Oi. That's not a rose, that's a růže.
One of the things that tends to happen when I go off to live abroad is that my name changes. Not through any choice of mine, even that time I was on the run from a really big library fine. Honest, guv. But I've got one of those ordinary names that has versions in most European cultures. Because the name's been around for a while, it always seems to have a local variation which is usually spelled differently as well.
Versions 5.1, 5.2, 5.3 & 5.4 (western and southern slavic languages) of my name also come equipped with an enormous number of different nicknames, depending on language of origin. They decline like all the other Proper Nouns in the neighbourhood. But that's not all. My surname, owing to its anglophone-ness, doesn't benefit from this kind of linguistic upgrade but does get a bolt-on owing to my female gender. And so Peril becomes Perilova.
Somewhat disconcertingly, the correct form of address in this case, "Pani Perilova" is usually translated to "Mrs. Peril", even though I'm not married. This is because I'm too old to address as "Miss" and remain polite (yeah…). Of course, this ends up making me feel entirely too mature for my liking, or just looking around for my mother.
But it turns out that the -ova suffix is a matter of some hot 'n' fiery debate. Mrs. Jana finds it to be an absolute linguistic necessity. For her, it's up there with the proper declension of the masculine animate in the accusative. The world will stop turning before she leaves it off. Quoth she, "We are Czech, and we must speak the Czech language PROPERLY. This is correct. It is the way it is supposed to be."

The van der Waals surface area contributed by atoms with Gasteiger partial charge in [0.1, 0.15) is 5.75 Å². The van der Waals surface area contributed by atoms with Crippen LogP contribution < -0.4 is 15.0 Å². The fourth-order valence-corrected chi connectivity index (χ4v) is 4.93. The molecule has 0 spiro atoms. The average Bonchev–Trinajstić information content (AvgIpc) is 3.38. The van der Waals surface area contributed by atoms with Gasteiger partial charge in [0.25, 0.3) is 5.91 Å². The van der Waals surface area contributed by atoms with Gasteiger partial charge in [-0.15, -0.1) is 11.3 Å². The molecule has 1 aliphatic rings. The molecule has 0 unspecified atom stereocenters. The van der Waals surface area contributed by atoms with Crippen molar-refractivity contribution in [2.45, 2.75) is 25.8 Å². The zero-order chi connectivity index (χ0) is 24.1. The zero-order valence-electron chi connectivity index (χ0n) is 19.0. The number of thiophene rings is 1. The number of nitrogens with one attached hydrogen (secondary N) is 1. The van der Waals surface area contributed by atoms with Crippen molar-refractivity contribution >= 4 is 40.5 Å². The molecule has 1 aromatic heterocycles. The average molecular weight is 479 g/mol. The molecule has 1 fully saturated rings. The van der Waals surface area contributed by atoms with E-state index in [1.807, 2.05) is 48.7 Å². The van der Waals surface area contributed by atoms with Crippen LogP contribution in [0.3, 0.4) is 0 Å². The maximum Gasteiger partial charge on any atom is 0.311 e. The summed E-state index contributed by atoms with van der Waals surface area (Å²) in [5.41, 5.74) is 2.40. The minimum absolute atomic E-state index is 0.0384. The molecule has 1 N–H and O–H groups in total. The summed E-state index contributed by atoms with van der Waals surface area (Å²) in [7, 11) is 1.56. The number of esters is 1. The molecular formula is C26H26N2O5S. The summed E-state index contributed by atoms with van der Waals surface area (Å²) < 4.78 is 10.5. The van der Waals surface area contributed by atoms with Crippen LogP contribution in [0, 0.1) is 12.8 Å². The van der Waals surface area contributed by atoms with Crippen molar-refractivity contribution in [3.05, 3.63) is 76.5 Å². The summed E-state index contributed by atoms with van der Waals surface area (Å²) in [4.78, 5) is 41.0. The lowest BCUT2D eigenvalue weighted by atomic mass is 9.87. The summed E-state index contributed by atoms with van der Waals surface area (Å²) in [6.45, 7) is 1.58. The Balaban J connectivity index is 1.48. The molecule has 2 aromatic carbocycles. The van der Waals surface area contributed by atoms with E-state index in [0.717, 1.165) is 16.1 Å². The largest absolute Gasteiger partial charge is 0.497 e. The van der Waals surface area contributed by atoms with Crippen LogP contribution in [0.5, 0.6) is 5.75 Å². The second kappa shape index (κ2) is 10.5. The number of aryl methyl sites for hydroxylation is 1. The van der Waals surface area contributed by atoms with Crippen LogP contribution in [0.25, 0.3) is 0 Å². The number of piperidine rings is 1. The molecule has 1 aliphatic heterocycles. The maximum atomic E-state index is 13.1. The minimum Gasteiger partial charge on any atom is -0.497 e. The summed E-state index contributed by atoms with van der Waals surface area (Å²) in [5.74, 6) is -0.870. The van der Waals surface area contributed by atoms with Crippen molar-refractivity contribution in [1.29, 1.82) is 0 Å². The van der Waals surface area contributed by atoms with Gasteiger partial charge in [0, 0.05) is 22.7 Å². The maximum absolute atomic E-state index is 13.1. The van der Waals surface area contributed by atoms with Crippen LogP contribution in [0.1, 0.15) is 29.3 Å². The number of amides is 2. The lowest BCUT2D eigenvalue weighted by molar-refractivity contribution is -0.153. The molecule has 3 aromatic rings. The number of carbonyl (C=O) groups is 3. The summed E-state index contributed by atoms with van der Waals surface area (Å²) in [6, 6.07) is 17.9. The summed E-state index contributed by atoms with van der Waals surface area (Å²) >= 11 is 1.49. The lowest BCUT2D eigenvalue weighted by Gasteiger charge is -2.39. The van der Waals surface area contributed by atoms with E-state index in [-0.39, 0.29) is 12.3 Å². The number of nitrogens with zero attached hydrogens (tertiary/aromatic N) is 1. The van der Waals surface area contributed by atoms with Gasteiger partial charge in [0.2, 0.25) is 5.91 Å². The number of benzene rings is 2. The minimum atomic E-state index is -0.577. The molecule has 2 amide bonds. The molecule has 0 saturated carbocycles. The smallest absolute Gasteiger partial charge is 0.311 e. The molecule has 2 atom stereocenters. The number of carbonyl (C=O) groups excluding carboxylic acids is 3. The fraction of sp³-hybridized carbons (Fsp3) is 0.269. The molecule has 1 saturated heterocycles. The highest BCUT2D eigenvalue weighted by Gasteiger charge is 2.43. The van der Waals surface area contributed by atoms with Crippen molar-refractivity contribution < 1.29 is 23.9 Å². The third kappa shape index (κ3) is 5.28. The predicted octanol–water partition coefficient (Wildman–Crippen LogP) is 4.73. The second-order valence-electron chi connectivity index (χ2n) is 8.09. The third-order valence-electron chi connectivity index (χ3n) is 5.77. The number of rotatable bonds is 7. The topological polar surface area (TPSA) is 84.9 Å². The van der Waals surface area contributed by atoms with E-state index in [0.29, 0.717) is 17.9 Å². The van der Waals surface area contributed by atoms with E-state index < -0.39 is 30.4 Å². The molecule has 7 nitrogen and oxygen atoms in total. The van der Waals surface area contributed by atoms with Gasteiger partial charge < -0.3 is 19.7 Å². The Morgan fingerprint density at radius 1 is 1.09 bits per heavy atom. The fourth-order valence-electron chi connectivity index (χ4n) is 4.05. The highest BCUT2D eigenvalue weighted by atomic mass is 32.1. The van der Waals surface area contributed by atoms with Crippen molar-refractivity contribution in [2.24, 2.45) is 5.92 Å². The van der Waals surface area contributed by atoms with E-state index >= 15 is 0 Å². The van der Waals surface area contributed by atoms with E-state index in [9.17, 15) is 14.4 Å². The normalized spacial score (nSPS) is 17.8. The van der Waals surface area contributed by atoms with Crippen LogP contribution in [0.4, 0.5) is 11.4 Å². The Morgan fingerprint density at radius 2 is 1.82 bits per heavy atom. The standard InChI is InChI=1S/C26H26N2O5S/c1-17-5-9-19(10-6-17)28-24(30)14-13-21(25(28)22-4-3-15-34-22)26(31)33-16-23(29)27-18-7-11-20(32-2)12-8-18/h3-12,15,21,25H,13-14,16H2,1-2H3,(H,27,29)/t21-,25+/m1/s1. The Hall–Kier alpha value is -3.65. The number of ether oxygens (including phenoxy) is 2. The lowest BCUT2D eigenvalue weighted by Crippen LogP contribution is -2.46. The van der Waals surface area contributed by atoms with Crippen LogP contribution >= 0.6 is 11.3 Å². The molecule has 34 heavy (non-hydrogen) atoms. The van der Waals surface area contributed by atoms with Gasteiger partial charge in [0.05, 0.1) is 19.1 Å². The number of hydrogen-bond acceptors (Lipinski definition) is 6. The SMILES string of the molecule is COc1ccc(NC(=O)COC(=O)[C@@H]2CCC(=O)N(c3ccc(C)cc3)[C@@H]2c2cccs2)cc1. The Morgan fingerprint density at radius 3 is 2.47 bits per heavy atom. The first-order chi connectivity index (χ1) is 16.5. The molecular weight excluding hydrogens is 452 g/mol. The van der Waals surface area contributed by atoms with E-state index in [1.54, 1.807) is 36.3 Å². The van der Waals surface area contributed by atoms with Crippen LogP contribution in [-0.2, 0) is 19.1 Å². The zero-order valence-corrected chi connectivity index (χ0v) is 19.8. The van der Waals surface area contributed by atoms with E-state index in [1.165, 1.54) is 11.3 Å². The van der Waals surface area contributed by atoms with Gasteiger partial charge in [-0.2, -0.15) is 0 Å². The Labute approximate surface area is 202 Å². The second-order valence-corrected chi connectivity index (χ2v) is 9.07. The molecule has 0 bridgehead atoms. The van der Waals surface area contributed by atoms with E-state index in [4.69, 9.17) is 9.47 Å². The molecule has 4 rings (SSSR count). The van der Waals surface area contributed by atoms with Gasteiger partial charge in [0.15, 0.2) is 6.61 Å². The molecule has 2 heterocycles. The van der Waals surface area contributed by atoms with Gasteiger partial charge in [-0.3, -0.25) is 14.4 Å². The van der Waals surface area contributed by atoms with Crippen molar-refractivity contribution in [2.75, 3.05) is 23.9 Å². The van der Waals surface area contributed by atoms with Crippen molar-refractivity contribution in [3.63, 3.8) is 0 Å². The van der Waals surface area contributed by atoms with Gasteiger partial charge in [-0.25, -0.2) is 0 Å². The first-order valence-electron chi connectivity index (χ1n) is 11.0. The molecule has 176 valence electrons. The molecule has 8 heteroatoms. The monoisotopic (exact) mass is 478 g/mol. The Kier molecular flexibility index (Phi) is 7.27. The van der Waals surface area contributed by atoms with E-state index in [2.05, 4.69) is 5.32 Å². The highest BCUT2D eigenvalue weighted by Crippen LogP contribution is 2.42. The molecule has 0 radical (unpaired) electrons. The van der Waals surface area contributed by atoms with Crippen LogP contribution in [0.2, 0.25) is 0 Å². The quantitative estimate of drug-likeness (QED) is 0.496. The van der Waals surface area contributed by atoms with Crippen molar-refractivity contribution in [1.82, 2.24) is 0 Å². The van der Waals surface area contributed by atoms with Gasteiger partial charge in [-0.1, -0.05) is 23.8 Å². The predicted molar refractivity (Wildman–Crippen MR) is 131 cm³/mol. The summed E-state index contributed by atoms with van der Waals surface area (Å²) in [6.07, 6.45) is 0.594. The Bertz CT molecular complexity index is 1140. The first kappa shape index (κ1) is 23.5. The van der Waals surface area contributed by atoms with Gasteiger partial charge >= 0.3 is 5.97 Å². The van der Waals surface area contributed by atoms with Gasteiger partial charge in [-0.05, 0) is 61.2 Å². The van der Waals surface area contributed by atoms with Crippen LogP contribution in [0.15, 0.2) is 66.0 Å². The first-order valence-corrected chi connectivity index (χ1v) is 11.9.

But others find it, "…really stupid. Everybody knows that these words are foreign, and it's stupid to see them like this with Czech endings. They are foreign names, not Czech names. This isn't the proper way to write these names." I'll leave them to fight it out with knedliks at dawn.
All this is why when scanning the book racks, it's not unusual to see the works of Jude Deverauxova and Jude Deveraux side-by-side, depending on the translator/publisher's preference. It's also why I cherish a secret hope that the Paltrow/Martin offspring, Apple, will marry a chap called "Tern" and then write a book which is published in Czech translation by "Apple Ternova".
Given my childish amusement in such things, is it any wonder that when wandering around the cemetary at Vyšehrad this weekend (key phrase: "it's really nice here, when it's not raining") I was filled with delight to come across the memorial for Jakub Benda and his wife, Zdenka…